Will the Man Booker Prize Drop American Writers?

The Man Booker Prize now includes writers from a greater geographical affiliation.  This expansion has been both appreciated and condemned by publishers and authors across the globe.


Kabir |The New Leam


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Man Booker Prize / Image : Twitter

One of the most revered and a respected award in the field of literature has been the Man Booker Prize. Recently there has been a great deal of argument regarding the inclusion and exception of authors from being counted for the prize.  It was designed in its beginning to include only writers from the Common Wealth nations and Ireland but over the last some years the inclusion of American authors has also been in fashion. The practice of including US authors has been condemned by the world community which has urged the institution that gives the award, to stop this trend. 

The idea of including authors from the US was designed to make the prize more international but it has been seen that instead of making it more inclusive, this has indeed made other authors lose a place because of excess Anglo-American authors. This decision has received diverse responses and both writers and publishers have expressed their concerns on this issue. This prize was originally designed to take English writers from various countries and allow them a platform from where they could make their voices heard to the global readers.

In fact a letter has been sent to the award authorities asking them to rethink this decision of counting non-Common Wealth and non-Irish writers pointing out to the fact that in an unequal society like ours it is extremely necessary that countries that are non-English speaking also get a platform to bring forward their creativity.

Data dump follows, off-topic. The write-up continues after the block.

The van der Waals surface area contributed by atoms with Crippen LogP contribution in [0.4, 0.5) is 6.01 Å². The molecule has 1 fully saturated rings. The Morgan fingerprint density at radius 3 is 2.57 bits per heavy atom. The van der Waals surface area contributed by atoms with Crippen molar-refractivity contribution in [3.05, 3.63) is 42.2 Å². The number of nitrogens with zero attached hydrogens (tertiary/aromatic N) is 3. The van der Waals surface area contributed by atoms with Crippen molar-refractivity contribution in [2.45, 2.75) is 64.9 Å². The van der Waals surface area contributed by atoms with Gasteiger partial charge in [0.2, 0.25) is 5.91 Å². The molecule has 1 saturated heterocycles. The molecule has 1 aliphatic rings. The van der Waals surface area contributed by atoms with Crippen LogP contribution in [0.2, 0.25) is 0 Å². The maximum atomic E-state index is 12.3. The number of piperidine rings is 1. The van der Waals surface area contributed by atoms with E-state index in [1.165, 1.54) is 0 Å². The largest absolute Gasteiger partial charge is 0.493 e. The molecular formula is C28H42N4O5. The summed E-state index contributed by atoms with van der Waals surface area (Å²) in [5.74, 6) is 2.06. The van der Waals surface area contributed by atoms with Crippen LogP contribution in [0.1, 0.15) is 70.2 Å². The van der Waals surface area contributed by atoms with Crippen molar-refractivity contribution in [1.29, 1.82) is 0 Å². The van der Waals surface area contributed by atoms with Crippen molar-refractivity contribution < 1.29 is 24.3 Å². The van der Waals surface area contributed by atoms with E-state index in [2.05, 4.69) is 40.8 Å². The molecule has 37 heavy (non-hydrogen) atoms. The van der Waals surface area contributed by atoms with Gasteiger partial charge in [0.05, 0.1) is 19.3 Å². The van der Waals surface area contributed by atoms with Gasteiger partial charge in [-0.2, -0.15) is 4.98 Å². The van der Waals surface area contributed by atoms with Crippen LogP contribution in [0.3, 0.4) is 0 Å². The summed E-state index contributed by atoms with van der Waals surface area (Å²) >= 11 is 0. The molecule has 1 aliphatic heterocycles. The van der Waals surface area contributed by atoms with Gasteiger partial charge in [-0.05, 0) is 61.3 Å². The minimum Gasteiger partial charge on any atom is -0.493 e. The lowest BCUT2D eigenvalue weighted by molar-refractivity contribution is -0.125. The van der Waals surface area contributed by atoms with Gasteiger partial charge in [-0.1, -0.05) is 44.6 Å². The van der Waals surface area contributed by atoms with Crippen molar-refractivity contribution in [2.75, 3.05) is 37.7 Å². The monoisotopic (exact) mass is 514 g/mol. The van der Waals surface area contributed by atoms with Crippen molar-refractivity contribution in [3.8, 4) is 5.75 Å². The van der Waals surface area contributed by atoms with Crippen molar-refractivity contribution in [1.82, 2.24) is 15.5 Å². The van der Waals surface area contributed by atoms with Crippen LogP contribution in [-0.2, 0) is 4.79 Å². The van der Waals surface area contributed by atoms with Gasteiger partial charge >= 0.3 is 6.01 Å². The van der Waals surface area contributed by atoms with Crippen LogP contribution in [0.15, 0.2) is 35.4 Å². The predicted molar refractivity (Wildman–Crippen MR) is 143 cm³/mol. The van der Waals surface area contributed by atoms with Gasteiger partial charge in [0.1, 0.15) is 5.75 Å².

A portion of the letter states “In a globalised but economically unequal world, it is more important than ever that we hear voices not from the centres. The rule change has made this much less likely to happen,” the letter reads, finishing with a plea: “As concerned friends, and as publishers who worry about a homogenised literary future, we urge you to reconsider your decision”.

The Man Booker Prize Foundation replied that they have never made the prize inclusive with the purpose of allowing just American authors. They urged that they wanted to make the prize open to authors despite their geographical boundaries as long as they wrote in English and had their book published in the UK. The Foundation also reasserted that diversity has not suffered. It was argued that in today’s international world literature had to expand.

The Man Booker Prize is a well-known and honourable prize, despite this we also need to understand the fact that an award or a prize is not what a writer writes for and it is not the ultimate judgement over his or her skills as a creative person. The obsession in erstwhile colonized countries for an acknowledgement of their ability by a European/American authority is widely seen and the time is ripe when we need to go beyond it.

It is true that in non-English speaking countries there have to be more established platforms for the acknowledgement of literary creation but we don’t have to depend on western sources to do this.  Our own nations can nurture and establish environments where creative talent not just in literature but across disciplines can flourish.   This alone shall enable us to become more confident and express openly.  The expansion of the Man Booker Prize is only an indicator of the way our own credentials are allowed to be determined by an alien body. Let creative minds restore their own self confidence and write not to get awarded but to contribute to the richness in literature.

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